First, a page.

When you edit video, you make your computer work hard—really hard. Not only is its processor pushing around tons of information to put a picture on your screen 30 times a second, its hard drives juggle enormous video files, audio files, still images, titles, transitions, and effects. And every time you make an edit, Premiere has to update your project file, which keeps track of all the little pieces.
Fortunately, when it comes to video editing, today’s computers are much more capable than their ancestors. Underpowered netbooks aside, PC manufacturers make the brains behind today’s PCs (the CPU, or central processing unit) with video needs in mind. Hard drives are bigger and faster. Video display cards (sometimes called GPUs, or graphics processing units) do lots of their own processing, taking some of the load off of the CPU. And Premiere takes advantage of all these advances.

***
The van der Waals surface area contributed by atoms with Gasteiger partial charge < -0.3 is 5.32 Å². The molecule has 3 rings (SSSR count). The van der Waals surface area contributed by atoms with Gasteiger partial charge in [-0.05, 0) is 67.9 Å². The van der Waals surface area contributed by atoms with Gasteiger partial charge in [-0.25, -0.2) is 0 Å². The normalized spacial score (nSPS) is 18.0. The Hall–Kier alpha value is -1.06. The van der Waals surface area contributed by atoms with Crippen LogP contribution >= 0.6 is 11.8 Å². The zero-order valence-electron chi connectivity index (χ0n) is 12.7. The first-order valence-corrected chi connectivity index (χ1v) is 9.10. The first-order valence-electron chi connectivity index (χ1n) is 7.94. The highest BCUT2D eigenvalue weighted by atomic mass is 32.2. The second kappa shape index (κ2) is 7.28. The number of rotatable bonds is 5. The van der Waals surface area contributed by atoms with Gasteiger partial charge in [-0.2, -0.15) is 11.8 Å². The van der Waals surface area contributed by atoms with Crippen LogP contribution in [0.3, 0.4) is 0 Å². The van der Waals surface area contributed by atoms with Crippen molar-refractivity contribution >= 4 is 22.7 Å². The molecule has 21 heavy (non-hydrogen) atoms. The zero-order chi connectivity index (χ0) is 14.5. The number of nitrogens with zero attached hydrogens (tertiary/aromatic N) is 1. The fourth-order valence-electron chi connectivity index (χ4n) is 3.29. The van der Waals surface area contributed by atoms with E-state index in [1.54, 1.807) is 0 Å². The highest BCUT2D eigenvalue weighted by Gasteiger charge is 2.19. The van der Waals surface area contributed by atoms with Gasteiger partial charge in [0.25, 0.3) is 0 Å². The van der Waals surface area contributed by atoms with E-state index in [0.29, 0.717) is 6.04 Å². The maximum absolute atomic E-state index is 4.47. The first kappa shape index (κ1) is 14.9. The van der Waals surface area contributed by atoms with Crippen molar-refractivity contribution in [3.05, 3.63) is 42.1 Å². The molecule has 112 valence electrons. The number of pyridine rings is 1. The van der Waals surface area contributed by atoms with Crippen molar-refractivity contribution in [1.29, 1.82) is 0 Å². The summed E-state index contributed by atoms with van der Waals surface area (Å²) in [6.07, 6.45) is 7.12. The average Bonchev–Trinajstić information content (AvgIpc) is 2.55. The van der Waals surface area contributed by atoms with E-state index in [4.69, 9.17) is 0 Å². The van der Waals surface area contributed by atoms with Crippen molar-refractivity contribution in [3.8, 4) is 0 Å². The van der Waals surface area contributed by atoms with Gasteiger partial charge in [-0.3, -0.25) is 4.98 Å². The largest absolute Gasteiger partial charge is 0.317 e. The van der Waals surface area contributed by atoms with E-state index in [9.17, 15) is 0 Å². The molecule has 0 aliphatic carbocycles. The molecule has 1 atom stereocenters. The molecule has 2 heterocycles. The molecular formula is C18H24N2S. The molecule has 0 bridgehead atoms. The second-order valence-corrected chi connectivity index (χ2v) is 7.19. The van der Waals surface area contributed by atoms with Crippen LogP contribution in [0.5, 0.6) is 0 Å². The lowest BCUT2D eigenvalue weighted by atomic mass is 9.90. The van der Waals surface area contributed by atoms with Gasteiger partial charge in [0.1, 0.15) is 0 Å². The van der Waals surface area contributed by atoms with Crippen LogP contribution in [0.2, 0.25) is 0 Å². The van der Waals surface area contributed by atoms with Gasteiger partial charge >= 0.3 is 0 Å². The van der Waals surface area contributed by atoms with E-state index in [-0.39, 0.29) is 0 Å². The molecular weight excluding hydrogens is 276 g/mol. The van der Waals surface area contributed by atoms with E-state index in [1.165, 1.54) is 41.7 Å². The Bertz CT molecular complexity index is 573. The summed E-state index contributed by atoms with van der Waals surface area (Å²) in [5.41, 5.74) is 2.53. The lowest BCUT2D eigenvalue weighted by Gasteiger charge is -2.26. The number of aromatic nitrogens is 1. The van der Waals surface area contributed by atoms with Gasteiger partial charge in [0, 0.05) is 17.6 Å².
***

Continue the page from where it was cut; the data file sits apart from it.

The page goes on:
This appendix is all about getting Premiere up and running on your computer. You’ll learn what kind of horsepower you need and find tips for making the program run smoothly. In the last part of this appendix are step-by-step instructions for installing Premiere.
Software publishers list the minimum system requirements for their programs on the package, but they tend to fudge them a little because they want to sell their program to as many customers as possible. Also, different people have different tolerances for the speed at which programs work. ...